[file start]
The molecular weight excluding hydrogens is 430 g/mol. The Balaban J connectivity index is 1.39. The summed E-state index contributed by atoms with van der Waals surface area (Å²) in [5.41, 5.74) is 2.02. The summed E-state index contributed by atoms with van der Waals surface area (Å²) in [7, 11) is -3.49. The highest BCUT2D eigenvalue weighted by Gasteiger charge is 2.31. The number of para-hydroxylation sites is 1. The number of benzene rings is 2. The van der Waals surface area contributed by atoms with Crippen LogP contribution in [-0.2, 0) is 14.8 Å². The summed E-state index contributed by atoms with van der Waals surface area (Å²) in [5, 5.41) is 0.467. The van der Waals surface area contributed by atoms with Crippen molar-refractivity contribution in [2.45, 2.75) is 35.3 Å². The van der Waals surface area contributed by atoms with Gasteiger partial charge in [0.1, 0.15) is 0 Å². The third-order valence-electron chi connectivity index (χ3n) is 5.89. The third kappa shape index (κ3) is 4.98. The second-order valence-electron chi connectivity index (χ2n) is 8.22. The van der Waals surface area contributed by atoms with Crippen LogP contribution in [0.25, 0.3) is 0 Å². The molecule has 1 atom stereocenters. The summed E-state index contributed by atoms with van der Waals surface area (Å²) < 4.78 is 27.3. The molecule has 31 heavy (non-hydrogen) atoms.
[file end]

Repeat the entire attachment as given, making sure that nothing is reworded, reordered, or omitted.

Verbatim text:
The molecular weight excluding hydrogens is 430 g/mol. The Balaban J connectivity index is 1.39. The summed E-state index contributed by atoms with van der Waals surface area (Å²) in [5.41, 5.74) is 2.02. The summed E-state index contributed by atoms with van der Waals surface area (Å²) in [7, 11) is -3.49. The highest BCUT2D eigenvalue weighted by Gasteiger charge is 2.31. The number of para-hydroxylation sites is 1. The number of benzene rings is 2. The van der Waals surface area contributed by atoms with Crippen LogP contribution in [-0.2, 0) is 14.8 Å². The summed E-state index contributed by atoms with van der Waals surface area (Å²) in [5, 5.41) is 0.467. The van der Waals surface area contributed by atoms with Crippen molar-refractivity contribution in [2.45, 2.75) is 35.3 Å². The van der Waals surface area contributed by atoms with Gasteiger partial charge in [0.1, 0.15) is 0 Å². The third-order valence-electron chi connectivity index (χ3n) is 5.89. The third kappa shape index (κ3) is 4.98. The second-order valence-electron chi connectivity index (χ2n) is 8.22. The van der Waals surface area contributed by atoms with Crippen LogP contribution in [0.25, 0.3) is 0 Å². The molecule has 1 atom stereocenters. The summed E-state index contributed by atoms with van der Waals surface area (Å²) < 4.78 is 27.3. The molecule has 31 heavy (non-hydrogen) atoms.